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Motivation is the moving force behind anyone's activity. There is a complex set of forces which move anyone to do anything. It is no less complex for the musician. I bring this up not to point out differences between musicians and "laymen," but rather to point out the inherent similarities.
Musicians, like anyone else, find themselves in situations where they must assume a variety of roles. These roles have been produced by the influence of various motivations. Not all roles are comfortable. Some, indeed, may beor at least appear to becontradictory.
The aspiring musician is motivated to begin music by a number of factors. Some can be easily isolated and identified. Others are buried either in the subconscious or they are hybrid motivations and thus difficult to separate. One may begin to learn about or play music because of a lack of alternatives for time or energy. Though this is not an impressive reason to begin music, it is at least a beginning. Others approach music from a social point of view. Participation in music is often the starting point of friendships and various social involvements. Some approach it as a means for acquiring status, money, influence or power. Still others stumble into it as if by accident. Why or the way in which one gets involved in music is immaterial; that the involvement begins is the one significant fact.
The question becomes: "Will that involvement grow?" Will it develop beyond the level of its initial motivation? There is no way to predict what will motivate a particular individual to greater involvement. What is it about music that captures the imagination of one and leaves another disinterested? The difference can often be traced to a teacher, an approach, an attitude. Since we know that potential lies at different levels in different individuals, it is easy to see why some potential goes undeveloped. A lack of endurance or determination can cause anyone to abandon the pursuit of music. This abandonment might occur just before the imagination is reached. This does not negate the fact that the potential exists. It merely stops progressing before the individual feels development. This, to me, is a tragedy. It can be measured, not only in terms of what the individual lost, but, potentially, in what many others lost who will never be touched by that person's music. This is not to imply that all who endure have a great talent to contribute. However, everyone can make a contribution based upon their own individuality.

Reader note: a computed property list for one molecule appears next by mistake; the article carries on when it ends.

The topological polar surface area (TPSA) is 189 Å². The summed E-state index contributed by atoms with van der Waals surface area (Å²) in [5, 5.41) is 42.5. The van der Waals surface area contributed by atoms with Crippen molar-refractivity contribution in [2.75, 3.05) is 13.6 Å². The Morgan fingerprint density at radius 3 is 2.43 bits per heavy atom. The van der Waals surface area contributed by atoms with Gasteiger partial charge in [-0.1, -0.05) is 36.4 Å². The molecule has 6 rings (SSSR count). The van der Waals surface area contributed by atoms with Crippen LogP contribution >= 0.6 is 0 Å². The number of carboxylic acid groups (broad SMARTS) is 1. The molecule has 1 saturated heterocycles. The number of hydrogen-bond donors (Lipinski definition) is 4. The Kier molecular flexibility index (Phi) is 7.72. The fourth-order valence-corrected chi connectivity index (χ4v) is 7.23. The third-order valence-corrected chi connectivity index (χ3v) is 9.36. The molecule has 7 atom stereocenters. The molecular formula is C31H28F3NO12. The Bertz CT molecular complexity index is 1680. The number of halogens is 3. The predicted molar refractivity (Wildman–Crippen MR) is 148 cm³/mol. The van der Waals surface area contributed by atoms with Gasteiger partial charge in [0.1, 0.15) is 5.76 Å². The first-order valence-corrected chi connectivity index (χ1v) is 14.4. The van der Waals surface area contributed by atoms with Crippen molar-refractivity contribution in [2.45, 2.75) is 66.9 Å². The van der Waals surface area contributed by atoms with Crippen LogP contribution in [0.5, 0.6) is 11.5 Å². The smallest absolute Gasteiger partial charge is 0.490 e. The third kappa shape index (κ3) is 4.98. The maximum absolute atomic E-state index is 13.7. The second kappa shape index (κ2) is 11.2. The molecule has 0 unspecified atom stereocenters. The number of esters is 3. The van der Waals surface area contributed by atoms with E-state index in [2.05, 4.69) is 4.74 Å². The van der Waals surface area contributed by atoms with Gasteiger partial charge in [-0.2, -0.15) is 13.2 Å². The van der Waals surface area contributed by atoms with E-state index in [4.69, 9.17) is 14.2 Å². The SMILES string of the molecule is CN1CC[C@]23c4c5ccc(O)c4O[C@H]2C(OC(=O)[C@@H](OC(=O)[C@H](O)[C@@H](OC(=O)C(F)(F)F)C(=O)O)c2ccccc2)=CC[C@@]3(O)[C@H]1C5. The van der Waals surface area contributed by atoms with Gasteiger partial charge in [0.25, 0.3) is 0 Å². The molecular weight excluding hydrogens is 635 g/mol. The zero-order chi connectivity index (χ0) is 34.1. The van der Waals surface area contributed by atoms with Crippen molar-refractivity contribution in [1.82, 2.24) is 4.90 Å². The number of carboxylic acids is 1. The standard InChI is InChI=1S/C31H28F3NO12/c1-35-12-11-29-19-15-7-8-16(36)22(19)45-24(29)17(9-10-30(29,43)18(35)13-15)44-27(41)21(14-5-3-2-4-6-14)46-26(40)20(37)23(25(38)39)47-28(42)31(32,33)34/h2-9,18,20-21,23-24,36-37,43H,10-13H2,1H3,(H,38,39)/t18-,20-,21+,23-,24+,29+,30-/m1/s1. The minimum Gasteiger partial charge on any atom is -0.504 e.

But, then, no one is looking for or expecting mass numbers. The focus is on individuals but which individuals? As teachers, we never know. Thus, we must not neglect even one student. We never will know what he might have accomplished. If approached more callously, we might say that if he does not endure, he lacked something essential to succeed. This is too much of a simplification since individuals are motivated in different directions by such a complexity of circumstances.
It is probably true that those endowed with the greatest abilities tend to succeed regardless of their circumstances. However, not everyone has this degree of endowment. And there is no way to measure the depth of it.
It is quite common to be enthused over a student who learns or remembers easily or who has excellent physical coordination. These students often prove disappointing if these abilities lack depth. Too often they are lying on the surface of a student's potential. But the deeper nature of these attributes remains undeveloped because the student lacks the motivation or the "talent" or that something to take him any further.
I love jazz because it is a pure American music and can be expressed in different ways depending upon the artist.
I was first exposed to jazz while as a teenager I listened to Duke Ellington, Benny Goodman, and Louis Armstrong, on a jazz
radio station in New York City.